Fruit fly virtual reality
This Hebbian rule hypothesis has been proposed to explain the same kind of flexibility of the sense of direction observed in mammals. However, proving this plasticity between neurons in navigation has been challenging in mammals for several reasons, not the least of which is that this orchestra of neurons — including head direction cells, border cells, grid cells and place cells, collectively known as “navigation neurons” — number in the millions and are scattered throughout many areas of the mammalian brain. Further, it is not trivial to access the neurons of the same identity across animals due to technical limits.
In fruit flies (Drosophila melanogaster), however, the system consists of far fewer neurons and is much simpler: approximately 50 “compass neurons” arranged in a donut-shaped brain structure called ellipsoid body. Tiling the perimeter of the ellipsoid body like pizza wedges, this network of compass neurons allows the fly to update its sense of direction consistently in any direction. At any moment, about ten neighboring compass neurons are active. This localized activity “bump” shifts around the ellipsoid body that corresponds to changes in the fly’s orientation. This activity bump serves as a compass needle that other brain areas can then use in their functions.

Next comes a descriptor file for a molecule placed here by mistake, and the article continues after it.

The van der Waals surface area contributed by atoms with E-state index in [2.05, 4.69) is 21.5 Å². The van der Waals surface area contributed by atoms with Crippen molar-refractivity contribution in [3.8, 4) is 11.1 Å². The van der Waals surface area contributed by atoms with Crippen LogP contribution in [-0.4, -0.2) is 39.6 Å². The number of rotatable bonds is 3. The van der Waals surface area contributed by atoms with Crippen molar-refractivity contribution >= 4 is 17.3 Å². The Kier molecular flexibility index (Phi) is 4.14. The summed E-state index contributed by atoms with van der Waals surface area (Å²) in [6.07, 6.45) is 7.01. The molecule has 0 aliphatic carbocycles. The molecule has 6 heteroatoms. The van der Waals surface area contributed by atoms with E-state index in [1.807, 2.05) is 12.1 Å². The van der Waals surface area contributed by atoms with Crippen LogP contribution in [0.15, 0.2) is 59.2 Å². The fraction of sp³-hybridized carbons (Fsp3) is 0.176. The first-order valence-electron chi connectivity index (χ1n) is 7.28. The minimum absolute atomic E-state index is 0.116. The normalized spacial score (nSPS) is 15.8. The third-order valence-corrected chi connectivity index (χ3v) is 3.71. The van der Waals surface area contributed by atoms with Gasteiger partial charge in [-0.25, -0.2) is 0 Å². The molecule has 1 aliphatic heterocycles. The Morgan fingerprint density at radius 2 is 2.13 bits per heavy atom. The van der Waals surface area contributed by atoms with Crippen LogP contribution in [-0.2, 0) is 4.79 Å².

In one series of experiments Kim and his team tethered flies and let them fly in a circular virtual reality arena. The flies could change the direction of the virtual scene by changing their left and right wing beat amplitudes, just like in a virtual reality video game. While recording the activity of compass neurons, Kim and his team found that the position of the activity bump, the compass needle, was not the same across flies in the same direction of the same virtual scene. The activity bump of each fly shifted as the direction of the virtual scene rotated. That is, the compass needle properly functioned in each fly. Yet the position of the bump relative to the scene was almost random across flies. The researchers reasoned that this was the “natural outcome of plasticity” in synapses that allowed flexible mapping of the compass system across different scenes.